<p>This thesis describes the investigated effects of the level of dietary protein intake and the physiological condition of the animal on the percental oxidation of leucine. This measure reflects which part of the free leucine pool was used for protein and energy metabolism. The employed technique consisted of a constant infusion of <sup>14</SUP>C-leucine and simultaneous collection of expired <sup>14</SUP>CO <sub>2</sub> . The aim of the study was to identify the causes and objectives of amino acid losses and therefore the metabolic basis for their requirements. The percental oxidation of leucine was decreased in the postabsorptive state by chronic protein restriction, growth and pregnancy, and was increased by a period of fasting, meal frequency and exercise. The transition from the postabsorptive to the postprandial state caused an increase in expired <sup>14</SUP>CO <sub>2</sub> . The percental oxidation in the postprandial state increased with the protein content of the meal. During different phases after the meal the percental oxidation was decreased by growth and pregnancy (2-4 h), chronic protein restriction (4-6 h), and training (6 h) and increased by the period of fasting (6 h). Several other aspects, such as the level of leucine intake, the use of tracer isotopomers, duration of tracer infusion, and the route of tracer administration were investigated. From these studies it was concluded that there is a large diurnal variation in amino acid losses, which have to be accounted for in the estimation of nutritional requirements.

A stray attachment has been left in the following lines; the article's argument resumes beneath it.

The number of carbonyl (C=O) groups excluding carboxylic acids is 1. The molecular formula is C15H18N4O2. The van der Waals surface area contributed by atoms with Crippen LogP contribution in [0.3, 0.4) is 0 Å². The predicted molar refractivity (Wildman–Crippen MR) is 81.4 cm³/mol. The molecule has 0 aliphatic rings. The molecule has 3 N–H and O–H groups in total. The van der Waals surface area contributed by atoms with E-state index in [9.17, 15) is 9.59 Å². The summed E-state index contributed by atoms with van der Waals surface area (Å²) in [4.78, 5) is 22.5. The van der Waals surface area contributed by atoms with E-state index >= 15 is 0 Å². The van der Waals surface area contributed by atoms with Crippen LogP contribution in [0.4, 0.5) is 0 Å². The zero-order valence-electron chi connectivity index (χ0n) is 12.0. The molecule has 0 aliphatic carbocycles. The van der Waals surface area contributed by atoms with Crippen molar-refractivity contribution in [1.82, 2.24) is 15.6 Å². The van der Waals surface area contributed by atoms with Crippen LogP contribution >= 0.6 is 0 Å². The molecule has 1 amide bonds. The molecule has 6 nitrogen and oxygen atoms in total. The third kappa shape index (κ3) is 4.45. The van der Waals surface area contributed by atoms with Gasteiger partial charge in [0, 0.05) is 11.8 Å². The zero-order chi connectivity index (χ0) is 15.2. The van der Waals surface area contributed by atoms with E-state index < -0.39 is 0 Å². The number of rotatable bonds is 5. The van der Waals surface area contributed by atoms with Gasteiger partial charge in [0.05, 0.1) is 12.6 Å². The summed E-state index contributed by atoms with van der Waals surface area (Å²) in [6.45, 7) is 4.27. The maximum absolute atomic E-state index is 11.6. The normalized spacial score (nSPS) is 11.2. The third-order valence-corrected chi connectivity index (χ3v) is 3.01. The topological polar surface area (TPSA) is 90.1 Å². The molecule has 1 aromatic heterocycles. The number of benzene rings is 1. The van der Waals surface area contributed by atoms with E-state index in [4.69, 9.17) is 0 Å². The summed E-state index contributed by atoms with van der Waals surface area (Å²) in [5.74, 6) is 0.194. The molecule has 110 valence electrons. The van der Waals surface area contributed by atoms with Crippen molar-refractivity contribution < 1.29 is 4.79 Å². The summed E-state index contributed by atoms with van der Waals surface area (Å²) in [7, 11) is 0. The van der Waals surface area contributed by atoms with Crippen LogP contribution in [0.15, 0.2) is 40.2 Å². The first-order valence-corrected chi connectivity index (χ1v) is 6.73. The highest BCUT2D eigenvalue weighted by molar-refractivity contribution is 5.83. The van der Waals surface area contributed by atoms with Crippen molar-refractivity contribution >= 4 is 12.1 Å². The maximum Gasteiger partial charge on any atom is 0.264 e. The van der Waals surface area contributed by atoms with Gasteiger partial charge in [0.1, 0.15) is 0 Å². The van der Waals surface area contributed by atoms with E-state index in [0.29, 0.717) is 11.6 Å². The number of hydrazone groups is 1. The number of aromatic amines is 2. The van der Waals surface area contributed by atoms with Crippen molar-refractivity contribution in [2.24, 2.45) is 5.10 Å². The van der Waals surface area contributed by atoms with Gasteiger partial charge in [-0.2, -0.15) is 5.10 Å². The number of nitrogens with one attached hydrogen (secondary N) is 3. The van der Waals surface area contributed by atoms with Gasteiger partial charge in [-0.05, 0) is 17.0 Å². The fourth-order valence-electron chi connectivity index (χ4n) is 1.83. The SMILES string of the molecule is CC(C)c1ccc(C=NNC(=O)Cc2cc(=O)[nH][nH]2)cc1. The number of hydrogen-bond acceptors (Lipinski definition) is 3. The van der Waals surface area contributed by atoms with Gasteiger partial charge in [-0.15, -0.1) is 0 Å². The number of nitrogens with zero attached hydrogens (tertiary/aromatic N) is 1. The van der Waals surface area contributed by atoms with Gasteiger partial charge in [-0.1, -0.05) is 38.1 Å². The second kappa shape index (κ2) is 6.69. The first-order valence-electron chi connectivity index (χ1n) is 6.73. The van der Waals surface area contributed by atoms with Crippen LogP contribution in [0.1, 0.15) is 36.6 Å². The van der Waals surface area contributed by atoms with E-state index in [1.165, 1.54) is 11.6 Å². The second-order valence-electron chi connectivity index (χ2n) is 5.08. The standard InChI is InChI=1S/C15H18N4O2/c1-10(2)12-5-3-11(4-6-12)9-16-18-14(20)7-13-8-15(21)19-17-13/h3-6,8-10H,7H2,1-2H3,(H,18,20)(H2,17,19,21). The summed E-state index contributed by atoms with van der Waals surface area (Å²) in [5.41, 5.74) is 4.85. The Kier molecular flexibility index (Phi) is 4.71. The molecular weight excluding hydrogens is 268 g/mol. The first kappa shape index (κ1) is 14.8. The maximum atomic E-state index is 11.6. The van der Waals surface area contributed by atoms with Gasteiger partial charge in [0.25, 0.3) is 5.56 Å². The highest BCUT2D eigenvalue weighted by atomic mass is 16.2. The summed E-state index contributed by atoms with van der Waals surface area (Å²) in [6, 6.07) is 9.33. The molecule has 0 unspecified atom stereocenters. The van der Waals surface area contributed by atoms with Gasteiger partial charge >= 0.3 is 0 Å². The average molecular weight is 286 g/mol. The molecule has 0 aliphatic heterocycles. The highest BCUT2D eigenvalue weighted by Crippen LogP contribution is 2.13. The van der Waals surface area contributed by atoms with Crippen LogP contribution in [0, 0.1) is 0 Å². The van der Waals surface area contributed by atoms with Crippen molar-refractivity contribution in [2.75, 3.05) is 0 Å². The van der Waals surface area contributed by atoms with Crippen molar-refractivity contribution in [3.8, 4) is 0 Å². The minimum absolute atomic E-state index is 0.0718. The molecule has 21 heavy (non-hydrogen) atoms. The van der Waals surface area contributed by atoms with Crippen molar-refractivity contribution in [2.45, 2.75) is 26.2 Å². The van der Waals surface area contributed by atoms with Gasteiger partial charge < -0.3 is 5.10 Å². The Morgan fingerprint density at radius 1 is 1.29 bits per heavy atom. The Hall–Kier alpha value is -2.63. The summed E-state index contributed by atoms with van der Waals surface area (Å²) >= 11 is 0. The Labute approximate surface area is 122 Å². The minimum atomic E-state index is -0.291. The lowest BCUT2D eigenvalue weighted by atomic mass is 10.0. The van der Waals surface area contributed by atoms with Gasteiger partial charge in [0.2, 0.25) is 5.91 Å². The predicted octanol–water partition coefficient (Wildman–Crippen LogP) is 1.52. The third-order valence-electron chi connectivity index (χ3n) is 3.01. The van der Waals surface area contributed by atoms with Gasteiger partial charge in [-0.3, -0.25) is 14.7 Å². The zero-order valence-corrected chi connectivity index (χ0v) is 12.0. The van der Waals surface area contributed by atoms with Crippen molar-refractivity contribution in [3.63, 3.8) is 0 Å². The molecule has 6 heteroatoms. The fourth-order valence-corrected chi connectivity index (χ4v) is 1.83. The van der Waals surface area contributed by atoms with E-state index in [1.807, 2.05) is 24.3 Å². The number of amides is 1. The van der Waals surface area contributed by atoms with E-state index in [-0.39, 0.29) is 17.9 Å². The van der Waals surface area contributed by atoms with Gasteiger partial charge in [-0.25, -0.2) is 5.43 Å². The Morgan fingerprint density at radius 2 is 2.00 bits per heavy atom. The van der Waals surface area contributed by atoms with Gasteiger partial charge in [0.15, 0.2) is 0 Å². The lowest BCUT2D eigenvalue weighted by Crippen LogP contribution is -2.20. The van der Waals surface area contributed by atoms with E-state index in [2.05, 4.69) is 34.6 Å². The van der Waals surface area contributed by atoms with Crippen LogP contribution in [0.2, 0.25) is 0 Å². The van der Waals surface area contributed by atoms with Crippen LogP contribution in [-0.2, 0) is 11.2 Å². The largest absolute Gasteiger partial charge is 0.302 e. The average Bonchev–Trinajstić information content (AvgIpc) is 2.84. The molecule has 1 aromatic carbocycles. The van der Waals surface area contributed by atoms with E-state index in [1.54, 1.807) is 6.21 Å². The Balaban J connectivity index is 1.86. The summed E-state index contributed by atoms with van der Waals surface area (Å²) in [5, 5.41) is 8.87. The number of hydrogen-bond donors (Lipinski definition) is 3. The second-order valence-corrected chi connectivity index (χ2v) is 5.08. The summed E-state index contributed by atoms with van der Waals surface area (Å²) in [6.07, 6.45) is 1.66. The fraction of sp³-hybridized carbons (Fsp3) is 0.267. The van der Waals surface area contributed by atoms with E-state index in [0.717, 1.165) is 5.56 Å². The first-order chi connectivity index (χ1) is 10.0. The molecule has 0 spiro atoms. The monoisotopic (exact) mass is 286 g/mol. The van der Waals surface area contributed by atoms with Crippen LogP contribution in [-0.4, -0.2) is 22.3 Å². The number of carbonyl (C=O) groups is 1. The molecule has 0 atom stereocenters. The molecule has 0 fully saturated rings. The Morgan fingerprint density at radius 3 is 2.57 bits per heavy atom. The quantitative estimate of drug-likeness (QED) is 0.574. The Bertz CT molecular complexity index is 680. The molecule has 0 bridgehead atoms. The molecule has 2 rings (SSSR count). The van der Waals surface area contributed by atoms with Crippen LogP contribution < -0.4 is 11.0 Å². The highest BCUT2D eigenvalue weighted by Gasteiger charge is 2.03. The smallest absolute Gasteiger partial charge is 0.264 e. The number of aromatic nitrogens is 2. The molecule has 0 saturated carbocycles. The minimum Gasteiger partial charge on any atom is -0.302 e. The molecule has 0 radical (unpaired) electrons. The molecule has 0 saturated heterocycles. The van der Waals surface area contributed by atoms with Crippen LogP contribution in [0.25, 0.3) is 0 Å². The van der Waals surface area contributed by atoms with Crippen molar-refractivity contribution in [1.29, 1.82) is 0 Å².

|Qualification||Doctor of Philosophy|
|Award date||16 Feb 1993|
|Place of Publication||S.l.|
|Publication status||Published - 1993|
- amino acid metabolism